Saturday, July 01, 2006
Several days ago, I mentioned that I would be writing more about my own internal reflections on middle age, the things that occupy our time and attention, and what really matters in this life.
How is that for sampling of light, easy, topics? Well, its either this, or you get to hear me hold forth on my latest Presbyterian naming of the Trinity: "Rock, Paper, Scissors". Anyway.
There are lots of things swimming around in my mind these days, as I face the declining health of my own parents (85 and 86 years old, respectively) coming to grips for the first time with my own mortality, the bittersweet maturing of my wonderful teenage daughters, and more recently, the beginning steps in rebuilding a divided and broken church. Other than these things, not much else is going on. I play a lot of solitaire. Oh yeah, Sports Center and Baseball Tonight. Do that too.
This past week, I participated in a leadership meeting at our church, and one of the recurring thoughts I kept having was "we are working with a leadership model, and discussing concepts here that are 30 years old, maybe we need to change some things". The other alternating thought was "I am so bored, I wonder what is on Baseball Tonight!" And so, might I start with some recurring themes I have noticed recently?
To Find New Life, We Must Die
Dietrick Bonhoeffer is one of my favorite theologians. I have mentioned this before. When it became clear that war was coming to his Germany in the late 1930s, Bonhoeffer's friends urged him to leave Germany, or risk imprisonment and death. For a time, he listened, and came to New York prior to the outbreak of World War II. Yet as Bonhoeffer walked around the streets of the city, he became convinced that, like Jonah fleeing from Nineveh, he had refused the call of God to fight the Nazis from within Germany. And he knew what that call meant after all, as he once wrote: "When Christ calls a man, He bids him come and die." So Bonhoeffer boarded a ship and sailed back toward his homeland, where he taught, formed Christian community, lead the church, spoke out against the Nazis, plotted to kill Hitler, and finally met his doom in the death camps.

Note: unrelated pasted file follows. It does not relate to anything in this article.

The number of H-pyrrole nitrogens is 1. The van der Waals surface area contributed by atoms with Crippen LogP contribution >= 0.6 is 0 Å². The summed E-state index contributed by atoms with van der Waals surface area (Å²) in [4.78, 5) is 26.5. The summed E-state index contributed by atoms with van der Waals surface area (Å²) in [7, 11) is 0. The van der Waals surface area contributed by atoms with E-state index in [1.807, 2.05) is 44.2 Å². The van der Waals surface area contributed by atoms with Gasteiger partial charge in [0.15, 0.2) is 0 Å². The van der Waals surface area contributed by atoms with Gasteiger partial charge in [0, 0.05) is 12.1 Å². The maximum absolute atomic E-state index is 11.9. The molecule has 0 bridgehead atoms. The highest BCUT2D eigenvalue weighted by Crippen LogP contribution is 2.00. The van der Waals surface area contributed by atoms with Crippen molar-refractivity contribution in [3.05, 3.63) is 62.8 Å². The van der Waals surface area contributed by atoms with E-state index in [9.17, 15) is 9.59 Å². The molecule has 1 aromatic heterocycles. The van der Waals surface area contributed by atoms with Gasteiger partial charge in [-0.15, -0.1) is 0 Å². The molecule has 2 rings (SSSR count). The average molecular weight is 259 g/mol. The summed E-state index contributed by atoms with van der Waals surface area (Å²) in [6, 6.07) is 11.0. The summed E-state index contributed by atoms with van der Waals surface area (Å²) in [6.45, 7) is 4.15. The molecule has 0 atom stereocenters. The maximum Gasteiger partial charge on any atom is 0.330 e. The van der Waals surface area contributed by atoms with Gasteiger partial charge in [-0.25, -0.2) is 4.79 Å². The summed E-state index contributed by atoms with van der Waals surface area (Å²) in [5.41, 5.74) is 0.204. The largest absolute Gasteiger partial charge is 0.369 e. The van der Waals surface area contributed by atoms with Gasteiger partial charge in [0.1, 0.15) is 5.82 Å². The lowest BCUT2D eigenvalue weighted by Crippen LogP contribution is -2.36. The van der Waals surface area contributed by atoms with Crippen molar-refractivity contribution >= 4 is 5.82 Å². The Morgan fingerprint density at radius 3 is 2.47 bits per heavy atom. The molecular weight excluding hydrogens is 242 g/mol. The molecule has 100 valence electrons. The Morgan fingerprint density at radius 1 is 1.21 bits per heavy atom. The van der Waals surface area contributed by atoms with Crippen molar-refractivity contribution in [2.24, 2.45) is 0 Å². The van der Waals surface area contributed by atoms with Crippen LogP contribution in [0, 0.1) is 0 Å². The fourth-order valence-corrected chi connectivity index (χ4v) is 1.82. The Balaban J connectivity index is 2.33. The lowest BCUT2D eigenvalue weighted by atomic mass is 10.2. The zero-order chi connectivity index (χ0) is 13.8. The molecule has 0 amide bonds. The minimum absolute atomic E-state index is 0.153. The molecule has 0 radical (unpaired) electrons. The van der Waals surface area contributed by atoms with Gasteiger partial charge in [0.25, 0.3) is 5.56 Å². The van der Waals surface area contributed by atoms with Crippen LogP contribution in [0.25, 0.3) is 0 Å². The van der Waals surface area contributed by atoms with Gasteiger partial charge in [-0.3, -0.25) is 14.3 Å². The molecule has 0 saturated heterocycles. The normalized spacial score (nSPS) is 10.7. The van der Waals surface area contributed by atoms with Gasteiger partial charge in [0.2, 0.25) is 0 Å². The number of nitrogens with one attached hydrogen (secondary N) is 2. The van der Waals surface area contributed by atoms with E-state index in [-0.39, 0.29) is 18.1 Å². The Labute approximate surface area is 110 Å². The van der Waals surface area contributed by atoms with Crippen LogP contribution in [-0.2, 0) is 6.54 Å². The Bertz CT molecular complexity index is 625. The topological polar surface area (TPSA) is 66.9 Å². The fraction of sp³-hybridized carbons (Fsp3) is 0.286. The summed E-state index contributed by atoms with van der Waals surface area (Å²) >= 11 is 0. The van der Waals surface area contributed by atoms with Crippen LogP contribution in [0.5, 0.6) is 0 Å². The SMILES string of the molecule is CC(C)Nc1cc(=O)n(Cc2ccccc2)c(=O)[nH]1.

To Die We Must Give Up Old Stuff, and Embrace New
A number of months ago, I had an email conversation regarding our painful church split with Mark Galli, the managing editor of Christianity Today magazine. I found Mark to be a former Presbyterina pastor who is a very thoughtful man. Then, just the other day, I read an article in the most recent edition (no link yet) of Christianity Today about what we Christian folk THINK matters. Great article. Mark talks a lot about "relevance", and "power", and "success". These are very over used words and ideas in the American church.
I have to quote just a bit of it for you, it is worth repeating, perhaps several thousand times:
"Jesus loves us so much, he sometimes slaps our vague idealism in the face with a healthy does of reality. This shocks us, and we find ourselves speechless and blushing with either anger or shame."
"Like Peter, we have to die to our notions of relevance and successs, and let God - through a crucified Savior, though and amateurish church, through a stiff Communion service - raise up his people when He will and how He will, with a power and glory we can hardly fathom."
Amen to that, and help me Lord! Help my need to be powerful, cool, successful, and relevant. Help me to love those you place in my path, whether their ministry model is 30 years old or not. Help me to love. Help me also to dance, like Matt. See above the post below....
Help! The world is changing, and it makes me afraid, and I don't like it!!
File Under: Church Thoughts
Posted by Steve at 6:54 PM